In Swales, the Fifth Circuit Court of Appeals set out to clarify the “legal standard that district courts should use when deciding whether to send notice in an FLSA collective action.” Expressly rejecting the two-stage process described above, the Fifth Circuit clarified that: “Two-stage certification of § 216(b) collective actions may be common practice. But practice is not necessarily precedent. And nothing in the FLSA, nor in Supreme Court precedent interpreting it, requires or recommends (or even authorizes) any “certification” process.”
Wage-fixing, i.e., agreeing with competitors that everyone will pay the same wage or will not pay more than a pre-agreed amount, is illegal. Just as companies can’t get together and fix prices for goods, they are also prohibited from fixing prices for services. A recent indictment of a Texas ex-owner of a staffing agency alleging that he engaged in price fixing shows that DOJ and FBI take wage-fixing arrangement seriously. The indicted ex-owner now faces up to 15 years in prison and over a million dollars in fines.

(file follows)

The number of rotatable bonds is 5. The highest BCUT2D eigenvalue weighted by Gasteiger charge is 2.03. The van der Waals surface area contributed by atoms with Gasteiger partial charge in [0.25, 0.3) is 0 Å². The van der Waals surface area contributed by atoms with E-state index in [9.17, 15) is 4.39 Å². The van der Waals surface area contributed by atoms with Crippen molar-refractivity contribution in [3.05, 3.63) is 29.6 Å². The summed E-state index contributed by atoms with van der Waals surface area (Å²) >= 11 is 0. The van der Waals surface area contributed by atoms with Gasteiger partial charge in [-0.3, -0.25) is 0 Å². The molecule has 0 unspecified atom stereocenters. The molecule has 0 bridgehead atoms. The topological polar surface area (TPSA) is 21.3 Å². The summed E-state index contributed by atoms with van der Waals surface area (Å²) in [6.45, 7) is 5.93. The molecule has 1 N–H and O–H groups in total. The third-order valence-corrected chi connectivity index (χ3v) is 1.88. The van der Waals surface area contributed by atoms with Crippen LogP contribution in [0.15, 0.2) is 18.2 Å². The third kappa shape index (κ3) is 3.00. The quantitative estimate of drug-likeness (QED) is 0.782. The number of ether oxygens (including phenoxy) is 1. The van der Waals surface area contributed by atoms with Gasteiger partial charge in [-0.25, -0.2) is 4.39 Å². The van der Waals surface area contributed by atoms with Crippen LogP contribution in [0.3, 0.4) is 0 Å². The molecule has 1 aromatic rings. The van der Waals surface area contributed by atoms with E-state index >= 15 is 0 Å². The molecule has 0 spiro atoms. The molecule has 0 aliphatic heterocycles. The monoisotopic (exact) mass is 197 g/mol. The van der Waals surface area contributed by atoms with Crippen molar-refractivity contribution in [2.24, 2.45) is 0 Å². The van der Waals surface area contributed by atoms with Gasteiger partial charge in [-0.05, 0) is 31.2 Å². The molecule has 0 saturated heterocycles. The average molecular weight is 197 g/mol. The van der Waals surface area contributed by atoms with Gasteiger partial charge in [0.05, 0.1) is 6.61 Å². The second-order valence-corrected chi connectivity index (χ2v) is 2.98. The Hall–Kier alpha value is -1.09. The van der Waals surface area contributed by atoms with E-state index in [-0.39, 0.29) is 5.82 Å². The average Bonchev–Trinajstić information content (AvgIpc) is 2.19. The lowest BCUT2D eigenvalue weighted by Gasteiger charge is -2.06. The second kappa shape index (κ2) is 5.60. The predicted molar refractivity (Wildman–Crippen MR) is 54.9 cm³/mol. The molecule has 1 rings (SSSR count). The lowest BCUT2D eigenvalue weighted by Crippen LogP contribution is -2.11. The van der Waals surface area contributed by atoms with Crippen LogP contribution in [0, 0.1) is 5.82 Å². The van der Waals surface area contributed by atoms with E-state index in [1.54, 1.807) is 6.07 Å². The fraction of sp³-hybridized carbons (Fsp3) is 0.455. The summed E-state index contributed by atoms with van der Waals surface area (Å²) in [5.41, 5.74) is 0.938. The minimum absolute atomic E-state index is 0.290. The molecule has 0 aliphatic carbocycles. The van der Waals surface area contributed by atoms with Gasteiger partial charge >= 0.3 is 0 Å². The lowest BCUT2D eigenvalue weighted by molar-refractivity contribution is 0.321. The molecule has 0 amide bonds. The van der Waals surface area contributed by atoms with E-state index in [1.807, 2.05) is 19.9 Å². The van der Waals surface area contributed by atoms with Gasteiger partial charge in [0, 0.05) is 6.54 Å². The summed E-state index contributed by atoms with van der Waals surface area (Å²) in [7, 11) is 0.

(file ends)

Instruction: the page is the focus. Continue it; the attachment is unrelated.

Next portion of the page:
The Fifth Circuit Court of Appeals recently clarified that non-employees do not have standing to sue under Title VII, even if they are an object of intentional retaliation.
The Department of Labor Wage and Hour Division answers Fair Labor Standards Act questions related to COVID-19, including whether and how employers must compensate employees for reduced hours work, telework, and additional expenses associated with working from home.
In the Fifth Circuit, which includes Texas, Louisiana, and Mississippi, Title VII does not prohibit discrimination based on sexual orientation or transgender status
In Texas, an employer can be held liable for its employees’ negligence if, at the time of the accident, the worker was an employee (not an independent contractor) and was acting in the course and scope of his employment.